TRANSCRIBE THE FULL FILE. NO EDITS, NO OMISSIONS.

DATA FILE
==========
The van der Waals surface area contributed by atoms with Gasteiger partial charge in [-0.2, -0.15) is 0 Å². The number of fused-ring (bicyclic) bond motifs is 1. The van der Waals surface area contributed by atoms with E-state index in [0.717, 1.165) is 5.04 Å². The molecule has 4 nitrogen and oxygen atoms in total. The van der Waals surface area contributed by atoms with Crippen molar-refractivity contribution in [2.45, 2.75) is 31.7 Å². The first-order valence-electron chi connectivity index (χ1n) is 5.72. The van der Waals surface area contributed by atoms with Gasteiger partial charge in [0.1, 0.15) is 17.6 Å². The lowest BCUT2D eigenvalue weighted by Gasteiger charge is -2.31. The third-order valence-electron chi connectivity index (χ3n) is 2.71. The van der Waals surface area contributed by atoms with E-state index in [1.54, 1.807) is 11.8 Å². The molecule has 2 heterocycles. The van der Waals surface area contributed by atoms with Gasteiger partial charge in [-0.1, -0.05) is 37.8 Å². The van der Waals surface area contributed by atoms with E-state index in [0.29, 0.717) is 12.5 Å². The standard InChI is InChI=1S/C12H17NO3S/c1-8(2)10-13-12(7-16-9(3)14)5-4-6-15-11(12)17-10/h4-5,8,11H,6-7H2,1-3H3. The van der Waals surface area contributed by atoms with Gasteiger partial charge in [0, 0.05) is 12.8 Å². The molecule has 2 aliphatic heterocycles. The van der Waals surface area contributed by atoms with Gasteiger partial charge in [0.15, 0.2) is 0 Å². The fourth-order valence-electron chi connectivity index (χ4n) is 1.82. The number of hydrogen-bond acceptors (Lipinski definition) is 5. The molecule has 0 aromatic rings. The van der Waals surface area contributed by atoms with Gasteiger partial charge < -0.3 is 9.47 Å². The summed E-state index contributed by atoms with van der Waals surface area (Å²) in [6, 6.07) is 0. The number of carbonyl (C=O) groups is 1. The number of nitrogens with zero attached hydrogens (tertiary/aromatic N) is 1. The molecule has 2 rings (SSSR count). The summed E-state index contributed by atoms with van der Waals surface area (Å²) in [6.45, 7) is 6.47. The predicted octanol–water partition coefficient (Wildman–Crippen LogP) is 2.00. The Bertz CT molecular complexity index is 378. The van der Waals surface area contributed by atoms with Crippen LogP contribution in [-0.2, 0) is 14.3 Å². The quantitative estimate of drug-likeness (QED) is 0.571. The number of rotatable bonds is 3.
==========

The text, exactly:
The van der Waals surface area contributed by atoms with Gasteiger partial charge in [-0.2, -0.15) is 0 Å². The number of fused-ring (bicyclic) bond motifs is 1. The van der Waals surface area contributed by atoms with E-state index in [0.717, 1.165) is 5.04 Å². The molecule has 4 nitrogen and oxygen atoms in total. The van der Waals surface area contributed by atoms with Crippen molar-refractivity contribution in [2.45, 2.75) is 31.7 Å². The first-order valence-electron chi connectivity index (χ1n) is 5.72. The van der Waals surface area contributed by atoms with Gasteiger partial charge in [0.1, 0.15) is 17.6 Å². The lowest BCUT2D eigenvalue weighted by Gasteiger charge is -2.31. The third-order valence-electron chi connectivity index (χ3n) is 2.71. The van der Waals surface area contributed by atoms with E-state index in [1.54, 1.807) is 11.8 Å². The molecule has 2 heterocycles. The van der Waals surface area contributed by atoms with Gasteiger partial charge in [-0.1, -0.05) is 37.8 Å². The van der Waals surface area contributed by atoms with E-state index in [0.29, 0.717) is 12.5 Å². The standard InChI is InChI=1S/C12H17NO3S/c1-8(2)10-13-12(7-16-9(3)14)5-4-6-15-11(12)17-10/h4-5,8,11H,6-7H2,1-3H3. The van der Waals surface area contributed by atoms with Gasteiger partial charge in [0, 0.05) is 12.8 Å². The molecule has 2 aliphatic heterocycles. The van der Waals surface area contributed by atoms with Gasteiger partial charge in [0.15, 0.2) is 0 Å². The fourth-order valence-electron chi connectivity index (χ4n) is 1.82. The number of hydrogen-bond acceptors (Lipinski definition) is 5. The molecule has 0 aromatic rings. The van der Waals surface area contributed by atoms with Gasteiger partial charge < -0.3 is 9.47 Å². The summed E-state index contributed by atoms with van der Waals surface area (Å²) in [6, 6.07) is 0. The number of carbonyl (C=O) groups is 1. The number of nitrogens with zero attached hydrogens (tertiary/aromatic N) is 1. The molecule has 2 rings (SSSR count). The summed E-state index contributed by atoms with van der Waals surface area (Å²) in [6.45, 7) is 6.47. The predicted octanol–water partition coefficient (Wildman–Crippen LogP) is 2.00. The Bertz CT molecular complexity index is 378. The van der Waals surface area contributed by atoms with Crippen LogP contribution in [-0.2, 0) is 14.3 Å². The quantitative estimate of drug-likeness (QED) is 0.571. The number of rotatable bonds is 3.